We are a company that believes that the extraordinary is not only possible, but how life should be—both in business life and in personal life. We are not satisfied with ordinary. We expect the extraordinary in how we do business, in how we interact with people, and in the effort we make to give customers what they need.

To live a life with hope, we have to believe that the extraordinary is possible.  And then we have to get up every day and live our lives that way.

We have to give up some things, too: cynicism, control, minimization, self-deprecation, fear…  None of these have a place in a life with hope.  They are sneaky, though, because they are qualities that are often admired, or even confused with humility or being sensible. The danger to thinking like this is that the end destination is apathy and injustice.

Since we spend 8 (or more) hours a day at work, 5 days a week, our workplace is a direct influence on our soul.  It can shape our lives for good or for evil.  So, we have to choose which we will stand for, and which we want to create.  Work should not dull you to life, to feeling for your fellow man, or even to yourself.  Work should not be a place to kill off the hope inside you.

That is why we are battling to create a company of hope.  And it is indeed a battle.  The weapons are simple, but they are not for the faint of heart:

  1. Follow your inspiration. Don’t put it in a box.  Try it out, give it life, and then see how you can combine it with others’ ideas to make it more than where you started.
  2. Create value. Find ways to use your strengths and inspiration to create value for customers, not just for yourself.  Great inspirations often die because they are focused inward, on what we need or want.  Look outward and combine your inspiration with value creation.
  3. Kick insecurity out. We all have triggers that make us retreat into the realm of cynicism, invisibility, or fear.  But a company filled with hope has no room for those insecurities.  It is based on trusting the best part of you and letting others see you.  Where there is insecurity, courage fails us.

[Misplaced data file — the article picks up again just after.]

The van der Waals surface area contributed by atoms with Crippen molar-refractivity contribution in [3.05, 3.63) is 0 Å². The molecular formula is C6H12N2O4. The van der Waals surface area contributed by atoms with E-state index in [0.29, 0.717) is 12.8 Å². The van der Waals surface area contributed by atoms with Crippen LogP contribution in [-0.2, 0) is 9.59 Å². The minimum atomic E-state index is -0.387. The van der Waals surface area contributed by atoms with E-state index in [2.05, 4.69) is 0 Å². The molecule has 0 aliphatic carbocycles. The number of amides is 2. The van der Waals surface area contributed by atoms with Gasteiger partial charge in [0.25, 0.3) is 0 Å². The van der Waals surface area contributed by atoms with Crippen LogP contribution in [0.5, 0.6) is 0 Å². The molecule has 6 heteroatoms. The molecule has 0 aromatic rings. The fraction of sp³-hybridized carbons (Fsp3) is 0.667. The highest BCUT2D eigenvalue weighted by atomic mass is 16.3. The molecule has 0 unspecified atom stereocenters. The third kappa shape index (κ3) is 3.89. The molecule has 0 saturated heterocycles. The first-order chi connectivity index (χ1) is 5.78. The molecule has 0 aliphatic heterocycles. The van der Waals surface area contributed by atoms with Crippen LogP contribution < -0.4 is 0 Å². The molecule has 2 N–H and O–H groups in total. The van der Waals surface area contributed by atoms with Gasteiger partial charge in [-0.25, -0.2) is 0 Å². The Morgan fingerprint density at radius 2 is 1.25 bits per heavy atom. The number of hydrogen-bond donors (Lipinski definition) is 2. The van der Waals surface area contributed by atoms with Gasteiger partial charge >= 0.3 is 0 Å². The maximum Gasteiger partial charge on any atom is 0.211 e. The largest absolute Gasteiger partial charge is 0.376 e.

4. Choose to see the possibilities. The world will tell you your’re foolish.  Don’t listen.  The world is longing for courageous people to live fully and without cynicism.

As Admiral Jim Stockdale reminds us, we must face the brutal facts before us with an iron will, but believe in a future worth having with a heart as light as a feather.  In business, we still need to mind the margins, be sensible with our decisions, and sustain the business into the future.   We need plans and we need to clean the toilets.  But with light hearts, we can come alive, create value, and live each day in hope.

At Tensility, we want to create a place where each person believes they deserve a bright future fully engaged in what they are bringing to their life and to the company,  We want to create a place where we fight against injustice and self-centeredness when we see it.  And we want to create a place where we can lead others out of the darkness of apathy and into hope.

Let’s believe in hope, and let’s fight for it.  Will you join us?

Art Credit: Collages by Genevieve Gaudreau
Painting: Addie DeLong